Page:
Bilal Nael Helps To Overcome With PPE Kit Shortage
Bilal Nael, a portland businessman helping to supply and fill up the high demand of PPE kits in COVID-19 pandemic.
Bilal Nael's company has grown from generating $200-300,000 in monthly revenue at the start of the pandemic to over $100 million monthly as of the Middle of October, with no indication of slowing down.
Flu season and a cold-weather Covid-19 spike are expected to collide this winter. Enhanced hygiene habits and widespread use of personal protective equipment (PPE) are essential to stopping spread of Covid and seasonal cold and flu.
For consumers, demand for disinfectant wipes and other PPE supplies has never been higher. Early efforts to stop the spread of Covid led consumers to make panic purchases on everything from toilet paper to cleaning supplies and disinfectant wipes.
Disruptions in the national supply chain followed, creating the perfect storm that resulted in empty PPE supply shelves across the country. Familiar brands are already nearly impossible to find, with shortages expected to become more severe as flu and covid season converge.
With demand surging, and manufacturers unable to keep up, many are looking outside the US to respond to the need. Bilal Nael, a Portland businessman with a reputation for navigating the Asian manufacturing market, has stepped into the void created by Covid and is delivering critical PPE supplies to frontline workers, companies and consumers.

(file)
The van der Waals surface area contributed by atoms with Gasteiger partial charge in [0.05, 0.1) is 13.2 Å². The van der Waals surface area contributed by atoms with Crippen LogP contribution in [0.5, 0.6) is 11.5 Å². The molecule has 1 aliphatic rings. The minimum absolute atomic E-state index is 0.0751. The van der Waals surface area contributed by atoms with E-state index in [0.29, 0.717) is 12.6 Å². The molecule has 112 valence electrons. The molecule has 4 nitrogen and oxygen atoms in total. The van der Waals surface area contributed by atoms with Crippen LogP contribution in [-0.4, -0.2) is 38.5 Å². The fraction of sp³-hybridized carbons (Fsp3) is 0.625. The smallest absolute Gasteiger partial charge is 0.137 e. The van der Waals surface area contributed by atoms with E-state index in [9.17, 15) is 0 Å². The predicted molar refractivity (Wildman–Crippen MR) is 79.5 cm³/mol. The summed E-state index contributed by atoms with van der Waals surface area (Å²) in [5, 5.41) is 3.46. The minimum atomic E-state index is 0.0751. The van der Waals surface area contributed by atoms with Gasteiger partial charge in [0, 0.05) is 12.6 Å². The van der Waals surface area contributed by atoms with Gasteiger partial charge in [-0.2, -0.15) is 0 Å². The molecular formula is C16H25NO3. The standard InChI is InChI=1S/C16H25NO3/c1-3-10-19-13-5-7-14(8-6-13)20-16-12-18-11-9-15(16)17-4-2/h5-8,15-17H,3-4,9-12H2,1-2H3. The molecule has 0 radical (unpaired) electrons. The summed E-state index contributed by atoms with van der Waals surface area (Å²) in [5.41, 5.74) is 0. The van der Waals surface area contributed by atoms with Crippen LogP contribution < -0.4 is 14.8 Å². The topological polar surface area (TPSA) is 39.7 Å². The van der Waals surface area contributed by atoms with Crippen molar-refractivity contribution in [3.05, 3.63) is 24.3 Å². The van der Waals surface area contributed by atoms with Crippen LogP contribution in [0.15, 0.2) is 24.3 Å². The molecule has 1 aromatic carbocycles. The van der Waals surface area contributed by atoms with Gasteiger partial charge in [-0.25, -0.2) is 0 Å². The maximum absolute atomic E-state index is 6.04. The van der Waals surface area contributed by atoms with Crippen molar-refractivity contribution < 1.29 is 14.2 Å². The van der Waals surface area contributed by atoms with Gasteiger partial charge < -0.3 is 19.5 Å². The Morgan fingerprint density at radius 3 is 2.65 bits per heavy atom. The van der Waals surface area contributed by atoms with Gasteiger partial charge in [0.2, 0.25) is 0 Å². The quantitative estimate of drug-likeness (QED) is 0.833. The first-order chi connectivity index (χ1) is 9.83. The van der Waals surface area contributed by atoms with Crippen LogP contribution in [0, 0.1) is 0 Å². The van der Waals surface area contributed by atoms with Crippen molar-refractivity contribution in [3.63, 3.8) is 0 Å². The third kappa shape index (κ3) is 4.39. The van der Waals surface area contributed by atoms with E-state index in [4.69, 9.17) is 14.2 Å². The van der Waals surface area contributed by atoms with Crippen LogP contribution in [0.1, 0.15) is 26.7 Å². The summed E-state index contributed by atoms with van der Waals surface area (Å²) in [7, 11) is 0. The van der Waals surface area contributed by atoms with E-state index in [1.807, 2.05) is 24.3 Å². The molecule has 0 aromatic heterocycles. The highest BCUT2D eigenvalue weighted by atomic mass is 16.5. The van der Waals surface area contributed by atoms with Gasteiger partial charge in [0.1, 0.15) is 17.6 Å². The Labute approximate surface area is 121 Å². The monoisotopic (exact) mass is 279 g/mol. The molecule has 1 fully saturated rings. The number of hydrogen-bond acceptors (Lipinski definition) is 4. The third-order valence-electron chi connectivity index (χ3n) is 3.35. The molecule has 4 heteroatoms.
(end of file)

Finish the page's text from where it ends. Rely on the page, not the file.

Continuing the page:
Delivering products manufactured in Asia to the US presents unique challenges under normal circumstances. With skyrocketing demand due to Covid, the landscape has become even more challenging. Fake offers proliferate the market, while delays in shipping and clearance in the US further complicate getting disinfectant wipes and other supplies to those that need them.
The process is far from simple. Once a contract is awarded for disinfectant wipes, the raw materials must be acquired and supplied to the businesses that put them together. Once manufactured, transportation and logistics must be arranged to get the supplies onto ships and into the US.
"From order to delivery, we are bringing products into the United States from China within 18 to 20 days," said Nael. "We're able to bring that efficiency thanks to relationships built over decades of doing business and living throughout Asia. It's a matter of public health and we're doing all we can to respond in this time of crisis."
"Our lives have changed," said Nael. "In the United States and across the world, we're realizing PPE and sanitizing supplies will be an important part of daily life for the foreseeable future.
Whether we're combating the spread of a virus or dealing with air quality issues as a result of global warming, the supply of PPE is critical to public health. Companies like us who have a track record of success manufacturing and delivering products from the Asian market can be part of the solution."